Nigeria has allowed Dangote Cement to resume exports across its land borders, raising hopes that Africa’s most-populous nation may be opening up trade with neighbors after a year-long blockade.

President Muhammadu Buhari’s administration gave permission for Africa’s biggest cement producer to export to Niger and Togo in the third quarter for the first time in ten months, Michel Puchercos, chief executive officer, said on an investor call Monday.

The exemption to Dangote Cement is seen as a softening of the government’s position on a border closure that started in August last year, and could open the way for other businesses to fully resume exports across the country’s land barriers.

BUA Group and a gas company have received presidential approval to move goods across the land borders, Joseph Attah, the spokesperson for Nigerian Customs, said by phone from Lagos, without providing details.

Nigerian authorities closed borders with neighboring countries including Benin and Niger to curb smuggling and boost local production. Although the blockade encouraged the consumption of locally grown produce such as rice, it hurt factories across west Africa, which rely on Nigeria’s market of 200 million people.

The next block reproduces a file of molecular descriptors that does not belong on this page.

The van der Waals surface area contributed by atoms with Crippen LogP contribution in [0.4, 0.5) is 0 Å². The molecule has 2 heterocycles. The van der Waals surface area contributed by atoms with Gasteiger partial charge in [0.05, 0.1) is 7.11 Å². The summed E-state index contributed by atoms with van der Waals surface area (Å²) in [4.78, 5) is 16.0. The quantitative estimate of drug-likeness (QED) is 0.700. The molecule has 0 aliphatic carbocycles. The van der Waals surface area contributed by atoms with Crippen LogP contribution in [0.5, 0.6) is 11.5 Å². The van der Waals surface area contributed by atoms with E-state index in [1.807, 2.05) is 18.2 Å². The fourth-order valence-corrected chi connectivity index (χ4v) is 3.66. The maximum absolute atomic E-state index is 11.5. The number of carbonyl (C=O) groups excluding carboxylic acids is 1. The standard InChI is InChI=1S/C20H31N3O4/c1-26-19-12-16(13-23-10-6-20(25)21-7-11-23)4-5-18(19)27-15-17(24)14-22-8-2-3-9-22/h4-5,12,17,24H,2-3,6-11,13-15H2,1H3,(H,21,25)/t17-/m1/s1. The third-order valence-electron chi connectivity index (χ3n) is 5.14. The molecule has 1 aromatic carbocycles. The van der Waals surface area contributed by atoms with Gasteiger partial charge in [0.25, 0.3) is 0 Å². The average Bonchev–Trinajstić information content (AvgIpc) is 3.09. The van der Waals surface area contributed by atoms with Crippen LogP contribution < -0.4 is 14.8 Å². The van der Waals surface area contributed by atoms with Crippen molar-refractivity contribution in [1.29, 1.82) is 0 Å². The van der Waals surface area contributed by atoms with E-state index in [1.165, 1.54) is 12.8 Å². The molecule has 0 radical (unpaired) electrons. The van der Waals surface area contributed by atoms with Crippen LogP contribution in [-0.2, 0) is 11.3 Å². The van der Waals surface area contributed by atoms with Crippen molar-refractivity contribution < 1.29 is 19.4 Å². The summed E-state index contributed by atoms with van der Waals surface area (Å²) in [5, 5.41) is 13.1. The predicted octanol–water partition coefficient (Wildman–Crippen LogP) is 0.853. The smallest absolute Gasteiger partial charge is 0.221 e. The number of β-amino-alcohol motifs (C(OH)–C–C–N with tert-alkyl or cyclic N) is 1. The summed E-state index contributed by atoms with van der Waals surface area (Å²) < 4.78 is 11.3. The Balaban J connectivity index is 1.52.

Dangote Cement resumed land exports with “restricted volumes,” and plans to grow the trade using the sea channels, according to Puchercos. A total of 69 tons were exported through land borders in the period, less than 1% of the 11,741 tons of cement sales in the nine month through September.

Dangote Cement shares were unchanged at 185 naira per share by 11:21 a.m. on Tuesday in Lagos, the commercial capital.

The Lagos-based company’s plan to buy back some of its shares has been delayed by market volatility and low liquidity, which have affected valuation, Guillaume Moyen, acting chief financial officer, said at the same conference call.